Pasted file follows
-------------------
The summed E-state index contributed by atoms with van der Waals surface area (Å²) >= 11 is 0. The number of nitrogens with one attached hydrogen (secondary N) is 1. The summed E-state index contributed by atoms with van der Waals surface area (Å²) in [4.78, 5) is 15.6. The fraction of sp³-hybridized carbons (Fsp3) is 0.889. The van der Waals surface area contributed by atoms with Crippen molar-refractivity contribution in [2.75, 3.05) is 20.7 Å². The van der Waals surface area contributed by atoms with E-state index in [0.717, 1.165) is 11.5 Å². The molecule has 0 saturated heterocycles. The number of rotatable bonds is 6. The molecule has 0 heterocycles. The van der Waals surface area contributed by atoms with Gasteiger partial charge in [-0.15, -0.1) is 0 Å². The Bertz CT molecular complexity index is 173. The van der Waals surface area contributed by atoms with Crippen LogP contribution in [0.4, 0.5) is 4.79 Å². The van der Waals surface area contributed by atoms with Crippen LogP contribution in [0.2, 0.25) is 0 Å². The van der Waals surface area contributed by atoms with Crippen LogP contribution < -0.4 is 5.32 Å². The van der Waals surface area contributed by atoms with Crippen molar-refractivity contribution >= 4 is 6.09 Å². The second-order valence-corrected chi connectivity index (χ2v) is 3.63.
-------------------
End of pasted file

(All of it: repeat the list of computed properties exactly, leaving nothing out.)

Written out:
The summed E-state index contributed by atoms with van der Waals surface area (Å²) >= 11 is 0. The number of nitrogens with one attached hydrogen (secondary N) is 1. The summed E-state index contributed by atoms with van der Waals surface area (Å²) in [4.78, 5) is 15.6. The fraction of sp³-hybridized carbons (Fsp3) is 0.889. The van der Waals surface area contributed by atoms with Crippen molar-refractivity contribution in [2.75, 3.05) is 20.7 Å². The van der Waals surface area contributed by atoms with E-state index in [0.717, 1.165) is 11.5 Å². The molecule has 0 saturated heterocycles. The number of rotatable bonds is 6. The molecule has 0 heterocycles. The van der Waals surface area contributed by atoms with Gasteiger partial charge in [-0.15, -0.1) is 0 Å². The Bertz CT molecular complexity index is 173. The van der Waals surface area contributed by atoms with Crippen LogP contribution in [0.4, 0.5) is 4.79 Å². The van der Waals surface area contributed by atoms with Crippen LogP contribution in [0.2, 0.25) is 0 Å². The van der Waals surface area contributed by atoms with Crippen LogP contribution < -0.4 is 5.32 Å². The van der Waals surface area contributed by atoms with Crippen molar-refractivity contribution >= 4 is 6.09 Å². The second-order valence-corrected chi connectivity index (χ2v) is 3.63.